Saving People From the Fiery Pits of Hell? A Review of "The Very Worst Missionary"
By Melanie Springer Mock
As a Christian college student several decades ago, I knew without a doubt that the holiest, most sanctified majors on campus where those preparing their graduates for overseas missions. This probably explains the small twinges of guilt I felt when others gushed about their longing to serve God on the mission field. Nothing about that vocation seemed appealing to me, nor did the yearly short-term missions trips the college hosted, when vanloads of students travelled to Mexico or flew to other far-away locales to offer children a week of Vacation Bible School, or to build an outdoor baño.
What is wrong with me? I often thought. When my peers shared the many ways God was working through them on the mission field, or how they believed the children living in poverty "only needed to be loved," I castigated myself for my immediate reaction, for the deep inner eye rolls and for my impatience with my peers' naiveté, their thinking that parents who are poor must not love their children enough. Why do I have to be so cynical? I wondered. Why can't I have a similar faith that overseas mission work is changing the world?
Alas, very little has changed about my cynicism regarding the efficacy of missions trips, especially those that focus solely on evangelizing people who are seen as lost or incomplete without the miraculous interventions of those from the West, riding in to save (mostly brown) people from the fiery pits of hell. Perhaps my worldview—and my cynicism—contributed to my wholly embracing Jamie Wright's memoir ("or whatever") about what it is like to be the "very worst" overseas missionary, The Very Worst Missionary: A Memoir or Whatever. Indeed, I found her book to be the very best I've read about the challenges of mission work, and the ways missionary institutions are broken, their methods of operation damaging both to missionaries and to the communities they intend to serve.
Very little has changed about my cynicism regarding the efficacy of missions trips, especially those that focus solely on evangelizing people who are seen as lost or incomplete without the miraculous interventions of those from the West.
Wright begins her memoir by sharing the genesis of her moniker as the very worst missionary. Newly arrived in Costa Rica with her husband and three sons to work as missionaries, Wright describes the moment when her blog turned away from an all-is-well veneer to tell the truth about her experience: that it wasn't picture-perfect. A post, dated October 2009, detailed a harrowing moment when she discovered a lizard in the pants she was wearing, and how this moment was the "last straw" in what had up to that point not been a good missionary adventure. The blog post used unexpected phrases like "Sh*t Balls Help Me;" it used a bit of potty humor; it described Wright's honest struggles with the missionary life. And it displeased a supporter, who said Wright was "tarnishing the reputation of missionaries everywhere," that she was blaspheming, that she was "the worst kind of missionary."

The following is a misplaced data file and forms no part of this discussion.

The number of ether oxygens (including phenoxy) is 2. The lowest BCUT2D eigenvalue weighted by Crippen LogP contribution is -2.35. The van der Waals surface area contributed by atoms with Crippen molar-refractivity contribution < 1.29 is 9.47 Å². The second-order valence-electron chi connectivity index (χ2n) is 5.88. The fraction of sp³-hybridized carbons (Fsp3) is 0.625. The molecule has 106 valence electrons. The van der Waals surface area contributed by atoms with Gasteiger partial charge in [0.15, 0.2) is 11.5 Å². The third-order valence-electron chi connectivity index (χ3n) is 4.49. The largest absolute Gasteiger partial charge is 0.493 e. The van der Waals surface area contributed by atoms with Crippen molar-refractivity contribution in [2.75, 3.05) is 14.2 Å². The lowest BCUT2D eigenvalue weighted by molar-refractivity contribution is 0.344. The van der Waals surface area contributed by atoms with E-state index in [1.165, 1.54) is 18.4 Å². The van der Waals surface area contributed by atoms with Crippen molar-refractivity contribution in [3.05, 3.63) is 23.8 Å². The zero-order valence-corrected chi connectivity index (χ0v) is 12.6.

A personal identity, a blog title, a social media handle, and a book were thus born, leading in turn to a significant vocation as a reformer of Christian missions.
The beginning of Wright's memoir narrates her upbringing in a home that was "Jew-ish," but that gave her a foundational understanding of God, while also keeping her away from the Christian institutions that can sometimes distort and entrench negative faith messages. Wright's teen years were difficult, and she struggled to find stability despite undiagnosed mental illness (for herself, and for her parents), truancy, failing out of high school, and an unintended pregnancy. Following the birth of their first son, Wright married the father, Steve, then a college football player; and together they would have two more children, find a church home, and answer what they believed was a call to mission work in Costa Rica, where their rose-colored glasses about the mission field would be shattered completely.